Rabbi Chaim Chazan, head of the Lubavitch Yeshiva in Ukraine, makes the case that reading light Hebrew publications for enjoyment must be part of every American bochur’s education.
By Rabbi Chaim Chazan – Rosh Yeshiva of Yeshivas Chabad; Dnieper, Ukraine
If you would have asked me two decades ago to describe my most embarrassing moment, I would have thought back to an incident that happened when I was a 16-year old bochur learning at the Lubavitch Yeshiva of Manchester.
The new Kfar Chabad magazine had arrived during lunch break, and my curiosity got the better of me. So when my chavrusa for seder girsa didn’t show up, I put it on top of my open gemara – “just to take a peak” – and became completely engrossed in the article I was reading.
After a few minutes, I felt someone watching me. I looked up and was mortified to see my father standing nearby, looking on with disappointment in his eyes. He had stopped by to pick up a sefer, and instead of enjoying the nachas of seeing his bochur learning, he had caught me reading a magazine. I was so ashamed.
Years later, I thought back to that incident and laughed at how serious it had seemed to me. It dawned on me that my embarrassment stemmed from naivete. It would have been nice for my father to catch me learning with relish, but what was my terrible aveira? A young English speaking bochur was reading a Chassidishe magazine in Hebrew for enjoyment. But in those days, I took the importance of reading Hebrew as a leisure activity for granted.
One of the objectives of yeshiva education is to teach talmidim to be independent learners for the rest of their lives. This requires a combination of skills, values and motivation. Some of those skills include analytical and comprehension skills, but a working knowledge of and ability to read and understand Hebrew is important, too.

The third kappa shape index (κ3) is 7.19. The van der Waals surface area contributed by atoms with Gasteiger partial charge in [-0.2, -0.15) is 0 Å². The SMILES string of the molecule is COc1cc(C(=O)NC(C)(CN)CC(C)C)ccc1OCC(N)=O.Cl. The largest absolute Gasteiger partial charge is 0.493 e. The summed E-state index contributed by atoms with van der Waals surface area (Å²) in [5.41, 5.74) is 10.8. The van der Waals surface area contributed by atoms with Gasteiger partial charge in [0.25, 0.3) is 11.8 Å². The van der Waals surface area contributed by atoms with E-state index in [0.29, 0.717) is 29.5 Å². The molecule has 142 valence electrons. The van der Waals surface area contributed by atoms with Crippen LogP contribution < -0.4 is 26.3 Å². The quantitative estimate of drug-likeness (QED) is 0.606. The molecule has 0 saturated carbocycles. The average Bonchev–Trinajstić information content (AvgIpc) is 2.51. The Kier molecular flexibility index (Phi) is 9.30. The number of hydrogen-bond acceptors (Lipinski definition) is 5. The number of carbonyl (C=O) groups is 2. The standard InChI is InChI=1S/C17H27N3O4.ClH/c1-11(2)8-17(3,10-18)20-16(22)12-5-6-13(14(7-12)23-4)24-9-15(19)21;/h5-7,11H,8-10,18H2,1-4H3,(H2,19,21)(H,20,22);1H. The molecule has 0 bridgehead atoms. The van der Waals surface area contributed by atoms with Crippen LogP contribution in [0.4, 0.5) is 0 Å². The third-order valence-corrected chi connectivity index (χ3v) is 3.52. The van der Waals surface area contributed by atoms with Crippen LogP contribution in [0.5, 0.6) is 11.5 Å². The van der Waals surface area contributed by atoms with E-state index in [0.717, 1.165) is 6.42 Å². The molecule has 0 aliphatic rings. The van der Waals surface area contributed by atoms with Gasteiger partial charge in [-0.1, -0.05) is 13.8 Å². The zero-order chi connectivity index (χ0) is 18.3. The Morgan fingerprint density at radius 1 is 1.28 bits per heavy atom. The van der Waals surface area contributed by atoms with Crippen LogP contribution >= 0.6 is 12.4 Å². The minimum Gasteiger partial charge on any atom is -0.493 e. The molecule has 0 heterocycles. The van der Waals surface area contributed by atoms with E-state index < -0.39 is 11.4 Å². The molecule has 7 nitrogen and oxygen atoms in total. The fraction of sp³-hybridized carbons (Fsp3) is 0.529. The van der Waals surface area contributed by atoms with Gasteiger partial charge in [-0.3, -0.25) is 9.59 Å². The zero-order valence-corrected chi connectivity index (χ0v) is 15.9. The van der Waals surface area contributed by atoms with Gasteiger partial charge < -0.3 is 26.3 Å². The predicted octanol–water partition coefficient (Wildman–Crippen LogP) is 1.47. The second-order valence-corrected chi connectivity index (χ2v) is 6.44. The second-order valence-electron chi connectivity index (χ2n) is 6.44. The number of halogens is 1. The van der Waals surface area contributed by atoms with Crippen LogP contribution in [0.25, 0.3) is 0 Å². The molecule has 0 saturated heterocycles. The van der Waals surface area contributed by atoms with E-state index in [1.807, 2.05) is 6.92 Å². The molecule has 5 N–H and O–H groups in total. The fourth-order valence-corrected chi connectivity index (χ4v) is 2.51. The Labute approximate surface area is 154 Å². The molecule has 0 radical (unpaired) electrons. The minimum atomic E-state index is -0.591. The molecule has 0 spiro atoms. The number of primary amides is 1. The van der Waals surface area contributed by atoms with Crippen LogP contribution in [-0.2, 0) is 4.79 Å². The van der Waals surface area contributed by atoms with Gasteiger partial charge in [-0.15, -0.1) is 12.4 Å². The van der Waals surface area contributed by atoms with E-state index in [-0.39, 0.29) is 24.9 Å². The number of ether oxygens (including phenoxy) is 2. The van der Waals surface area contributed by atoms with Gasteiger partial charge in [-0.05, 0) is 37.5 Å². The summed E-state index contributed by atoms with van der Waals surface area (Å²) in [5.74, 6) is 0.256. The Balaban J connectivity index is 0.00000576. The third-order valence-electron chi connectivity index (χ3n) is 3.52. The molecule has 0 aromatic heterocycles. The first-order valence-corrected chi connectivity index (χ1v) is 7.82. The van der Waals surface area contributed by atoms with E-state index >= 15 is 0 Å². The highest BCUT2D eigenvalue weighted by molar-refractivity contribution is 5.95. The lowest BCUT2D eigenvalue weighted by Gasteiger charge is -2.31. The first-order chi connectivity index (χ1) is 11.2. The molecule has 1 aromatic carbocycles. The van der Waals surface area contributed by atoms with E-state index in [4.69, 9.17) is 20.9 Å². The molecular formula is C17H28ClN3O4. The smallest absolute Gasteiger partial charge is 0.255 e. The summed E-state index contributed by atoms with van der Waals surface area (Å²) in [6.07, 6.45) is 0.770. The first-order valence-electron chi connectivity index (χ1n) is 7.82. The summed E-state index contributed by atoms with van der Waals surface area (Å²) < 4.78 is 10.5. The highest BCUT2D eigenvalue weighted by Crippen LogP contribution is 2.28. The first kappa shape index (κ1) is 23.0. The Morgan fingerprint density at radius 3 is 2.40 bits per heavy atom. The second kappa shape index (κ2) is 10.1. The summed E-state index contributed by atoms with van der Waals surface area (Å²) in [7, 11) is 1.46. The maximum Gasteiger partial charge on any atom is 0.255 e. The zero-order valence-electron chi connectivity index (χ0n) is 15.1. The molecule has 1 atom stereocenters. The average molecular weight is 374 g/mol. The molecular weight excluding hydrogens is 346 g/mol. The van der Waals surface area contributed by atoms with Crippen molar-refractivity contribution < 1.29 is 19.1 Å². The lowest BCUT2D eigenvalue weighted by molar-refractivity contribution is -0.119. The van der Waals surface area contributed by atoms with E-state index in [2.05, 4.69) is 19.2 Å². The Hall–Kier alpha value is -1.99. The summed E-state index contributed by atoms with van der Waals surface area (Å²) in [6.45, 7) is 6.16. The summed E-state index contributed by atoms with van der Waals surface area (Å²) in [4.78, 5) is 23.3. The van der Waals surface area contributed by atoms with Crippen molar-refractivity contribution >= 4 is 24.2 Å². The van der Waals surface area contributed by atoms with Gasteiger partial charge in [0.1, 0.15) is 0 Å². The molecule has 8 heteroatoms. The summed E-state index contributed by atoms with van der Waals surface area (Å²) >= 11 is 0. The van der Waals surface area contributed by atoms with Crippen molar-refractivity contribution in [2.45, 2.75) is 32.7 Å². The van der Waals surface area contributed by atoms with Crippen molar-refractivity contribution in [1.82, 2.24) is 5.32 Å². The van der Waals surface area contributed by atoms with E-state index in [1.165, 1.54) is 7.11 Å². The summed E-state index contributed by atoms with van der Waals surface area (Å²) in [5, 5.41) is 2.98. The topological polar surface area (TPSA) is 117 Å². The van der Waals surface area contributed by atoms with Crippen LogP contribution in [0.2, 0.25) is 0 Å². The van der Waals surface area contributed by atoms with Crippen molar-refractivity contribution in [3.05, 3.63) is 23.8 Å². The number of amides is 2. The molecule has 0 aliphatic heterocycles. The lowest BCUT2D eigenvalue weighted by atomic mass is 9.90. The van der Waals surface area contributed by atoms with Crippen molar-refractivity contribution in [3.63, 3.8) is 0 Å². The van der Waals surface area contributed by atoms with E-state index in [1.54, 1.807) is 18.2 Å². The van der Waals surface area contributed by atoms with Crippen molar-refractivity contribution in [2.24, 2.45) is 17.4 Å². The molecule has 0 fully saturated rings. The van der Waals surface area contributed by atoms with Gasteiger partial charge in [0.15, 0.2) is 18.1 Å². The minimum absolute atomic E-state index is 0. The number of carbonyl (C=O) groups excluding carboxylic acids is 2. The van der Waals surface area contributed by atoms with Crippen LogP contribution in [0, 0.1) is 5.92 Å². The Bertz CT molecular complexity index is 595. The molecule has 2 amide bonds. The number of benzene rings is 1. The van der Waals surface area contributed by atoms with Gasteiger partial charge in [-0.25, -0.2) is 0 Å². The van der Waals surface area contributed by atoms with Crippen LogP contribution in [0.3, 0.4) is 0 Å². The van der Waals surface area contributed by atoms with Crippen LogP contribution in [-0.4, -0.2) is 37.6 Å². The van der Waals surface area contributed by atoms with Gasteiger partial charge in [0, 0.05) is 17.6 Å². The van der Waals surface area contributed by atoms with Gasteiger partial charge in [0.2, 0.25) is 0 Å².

Plenty of bochurim graduate yeshiva having acquired those skills and lasting motivation, and indeed remain involved in learning for the rest of their lives. Unfortunately, many of the English-speaking ones aren’t fluent enough to read Hebrew for pleasure. They can decipher a text when they are interested, but it takes too much time and effort to be enjoyable.
I have taught yeshiva bochurim in Yiddish and English in the US, and in Hebrew here in Ukraine, and I am even more convinced of the advantage of bochurim being fluent in Hebrew. It enables bochurim to shift their focus to comprehending the text they are learning instead of merely decoding.
There is another advantage, one that applies to raising bochurim b’darkei hachassidus. When the Hebrew bookshelf becomes accessible, a new world is available to explore. There is a wealth of frum and Chassidishe publications that are only available in Hebrew. These books and magazines allow one to be fully steeped in the ‘arum’ of Yiddishkeit and Chassidus.
It takes effort to acquire this easy grasp of the language. But at the end of the day, the reward is worth the sweat.